Profetus - ...To Open the Passages in Dusk
Weird Truth Productions
Funeral Doom
4 songs (58:12)
Release year: 2012
Profetus, Weird Truth Productions
Reviewed by Charles
Funeral doom does not get more funereal. Ironically, this is the last record I’d want played at my own farewell do, for fear that it would ramp the sheer misery of the occasion (er, hopefully) up to levels of preposterous, self-parodying woe. Because Profetus ladle on the sadness as if it were the gravy distributed by an extremely straight-faced dinnerlady. Glacially slow tempos, sickly guitar tone, despondent vocal gurgling (or sometimes just vague murmuring), are all nicely topped off by a ubiquitous church organ, whose sustained tones luxuriate in morbidity. An acquired taste, obviously, but …To Open the Passages in Dusk is an impressive work nonetheless, which will rightfully sneak some way up the end-of-year lists for this sort of music, if there’s any goodness in the world. Which, clearly, if you believe Profetus, there isn’t.

The restraint possessed by the drummers on these sorts of records is remarkable, given that you could fit an entire solo into the spaces between each beat, much of the time. Clearly, the fact that this temptation is always resisted speaks volumes of the ethos at work here. Tracks are uniformly depressed and lethargic, apart from the brief burst into sodden double-kick drumming in The Shoreless, which feels a bit like selling out (joke). They drift without grip or friction for an absolute minimum of twelve minutes, generally defying the urge to blossom into recognisable climaxes, cementing their intent as music for long, dark nights. There are melodies, like the curious, disinterested guitar patterns that slither out of the haze two-thirds of the way through opener When Autumn Cries a Fiery Canticle, providing a hook, of sorts. But the point of the record is really to wallow in horror precisely without reaching any sort of concrete destination. It is music for the aftermath of a crippling final defeat, without even the faintest hope of revenge or redemption. This is why the church organ serves such a useful purpose here- unlike a piano, it’s the kind of instrument where you can press a key down and the sound will remain without fading for as long as your muscles hold out.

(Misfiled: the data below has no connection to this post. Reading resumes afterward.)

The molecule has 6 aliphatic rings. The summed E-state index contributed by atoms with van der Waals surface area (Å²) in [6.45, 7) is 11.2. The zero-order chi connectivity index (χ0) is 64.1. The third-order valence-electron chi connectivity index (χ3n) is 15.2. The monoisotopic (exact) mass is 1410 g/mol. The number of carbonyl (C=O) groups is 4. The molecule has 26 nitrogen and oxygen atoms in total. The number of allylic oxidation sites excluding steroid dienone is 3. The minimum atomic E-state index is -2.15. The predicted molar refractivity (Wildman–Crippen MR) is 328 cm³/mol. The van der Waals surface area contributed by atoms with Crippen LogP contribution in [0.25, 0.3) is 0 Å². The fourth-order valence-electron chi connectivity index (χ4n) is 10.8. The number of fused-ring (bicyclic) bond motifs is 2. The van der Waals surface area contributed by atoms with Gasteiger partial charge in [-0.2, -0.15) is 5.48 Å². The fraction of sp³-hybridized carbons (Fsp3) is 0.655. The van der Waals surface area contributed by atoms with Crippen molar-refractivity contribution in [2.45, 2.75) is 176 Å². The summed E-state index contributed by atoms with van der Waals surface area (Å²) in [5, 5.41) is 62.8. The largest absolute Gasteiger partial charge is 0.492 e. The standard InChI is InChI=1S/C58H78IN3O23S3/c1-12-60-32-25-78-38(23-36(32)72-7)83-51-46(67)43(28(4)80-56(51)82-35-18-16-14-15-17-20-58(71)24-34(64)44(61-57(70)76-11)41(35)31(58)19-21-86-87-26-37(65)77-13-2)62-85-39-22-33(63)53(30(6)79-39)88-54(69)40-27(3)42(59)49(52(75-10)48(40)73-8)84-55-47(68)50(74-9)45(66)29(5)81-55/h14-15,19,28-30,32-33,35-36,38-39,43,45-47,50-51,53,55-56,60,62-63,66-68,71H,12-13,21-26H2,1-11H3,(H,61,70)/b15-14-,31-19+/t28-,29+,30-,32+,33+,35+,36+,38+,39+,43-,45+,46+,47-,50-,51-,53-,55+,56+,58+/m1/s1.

Profetus belong up there with the best funeral doom has to offer, in my view- though I wouldn’t call myself an expert on the genre- soaked as it is in mournful melody and exhausted emotion. Identifying highlights seems somewhat fruitless, but if pushed I would direct you to The Shoreless: a poignant chord progression loops around and around, with those single organ tones augmenting the sound so aptly that the whole thing conjures a black-clad trudge to a rainy cemetery. A clichéd image, for sure, and a clichéd way to describe funeral doom. But still, I suspect, the point.

Killing Songs :
When Autumn Cries a Fiery Canticle, The Shoreless
Charles quoted 85 / 100
Other albums by Profetus that we have reviewed:
Profetus - The Sadness of Time Passing reviewed by Alex and quoted 72 / 100
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